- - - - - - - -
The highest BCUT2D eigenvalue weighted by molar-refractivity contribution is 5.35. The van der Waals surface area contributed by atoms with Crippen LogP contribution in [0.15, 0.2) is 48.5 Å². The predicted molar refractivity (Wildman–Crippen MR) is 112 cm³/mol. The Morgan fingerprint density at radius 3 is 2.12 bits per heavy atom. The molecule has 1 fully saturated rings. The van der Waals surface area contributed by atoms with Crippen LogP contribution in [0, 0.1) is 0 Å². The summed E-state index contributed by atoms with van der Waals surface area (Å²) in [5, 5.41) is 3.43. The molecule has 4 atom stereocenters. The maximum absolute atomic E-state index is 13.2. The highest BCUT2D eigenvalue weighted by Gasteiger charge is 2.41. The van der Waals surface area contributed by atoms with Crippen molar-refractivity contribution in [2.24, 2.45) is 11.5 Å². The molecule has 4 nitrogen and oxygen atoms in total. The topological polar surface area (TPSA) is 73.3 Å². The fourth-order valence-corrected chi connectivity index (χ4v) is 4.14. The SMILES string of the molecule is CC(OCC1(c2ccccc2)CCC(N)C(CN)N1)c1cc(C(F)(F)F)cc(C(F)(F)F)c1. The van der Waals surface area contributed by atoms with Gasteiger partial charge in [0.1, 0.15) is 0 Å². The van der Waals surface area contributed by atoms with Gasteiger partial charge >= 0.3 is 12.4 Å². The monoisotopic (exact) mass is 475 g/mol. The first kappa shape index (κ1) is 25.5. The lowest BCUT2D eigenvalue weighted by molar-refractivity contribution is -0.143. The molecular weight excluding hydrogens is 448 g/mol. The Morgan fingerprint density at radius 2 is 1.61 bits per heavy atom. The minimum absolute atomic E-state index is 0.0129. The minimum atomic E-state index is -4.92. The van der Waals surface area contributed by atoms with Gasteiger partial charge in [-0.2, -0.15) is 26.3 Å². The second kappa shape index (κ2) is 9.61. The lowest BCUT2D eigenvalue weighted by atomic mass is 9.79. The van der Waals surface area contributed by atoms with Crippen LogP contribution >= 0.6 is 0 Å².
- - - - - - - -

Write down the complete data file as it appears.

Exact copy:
The highest BCUT2D eigenvalue weighted by molar-refractivity contribution is 5.35. The van der Waals surface area contributed by atoms with Crippen LogP contribution in [0.15, 0.2) is 48.5 Å². The predicted molar refractivity (Wildman–Crippen MR) is 112 cm³/mol. The Morgan fingerprint density at radius 3 is 2.12 bits per heavy atom. The molecule has 1 fully saturated rings. The van der Waals surface area contributed by atoms with Crippen LogP contribution in [0, 0.1) is 0 Å². The summed E-state index contributed by atoms with van der Waals surface area (Å²) in [5, 5.41) is 3.43. The molecule has 4 atom stereocenters. The maximum absolute atomic E-state index is 13.2. The highest BCUT2D eigenvalue weighted by Gasteiger charge is 2.41. The van der Waals surface area contributed by atoms with Crippen molar-refractivity contribution in [2.24, 2.45) is 11.5 Å². The molecule has 4 nitrogen and oxygen atoms in total. The topological polar surface area (TPSA) is 73.3 Å². The fourth-order valence-corrected chi connectivity index (χ4v) is 4.14. The SMILES string of the molecule is CC(OCC1(c2ccccc2)CCC(N)C(CN)N1)c1cc(C(F)(F)F)cc(C(F)(F)F)c1. The van der Waals surface area contributed by atoms with Gasteiger partial charge in [0.1, 0.15) is 0 Å². The van der Waals surface area contributed by atoms with Gasteiger partial charge >= 0.3 is 12.4 Å². The monoisotopic (exact) mass is 475 g/mol. The first kappa shape index (κ1) is 25.5. The lowest BCUT2D eigenvalue weighted by molar-refractivity contribution is -0.143. The molecular weight excluding hydrogens is 448 g/mol. The Morgan fingerprint density at radius 2 is 1.61 bits per heavy atom. The minimum absolute atomic E-state index is 0.0129. The minimum atomic E-state index is -4.92. The van der Waals surface area contributed by atoms with Gasteiger partial charge in [-0.2, -0.15) is 26.3 Å². The second kappa shape index (κ2) is 9.61. The lowest BCUT2D eigenvalue weighted by atomic mass is 9.79. The van der Waals surface area contributed by atoms with Crippen LogP contribution >= 0.6 is 0 Å².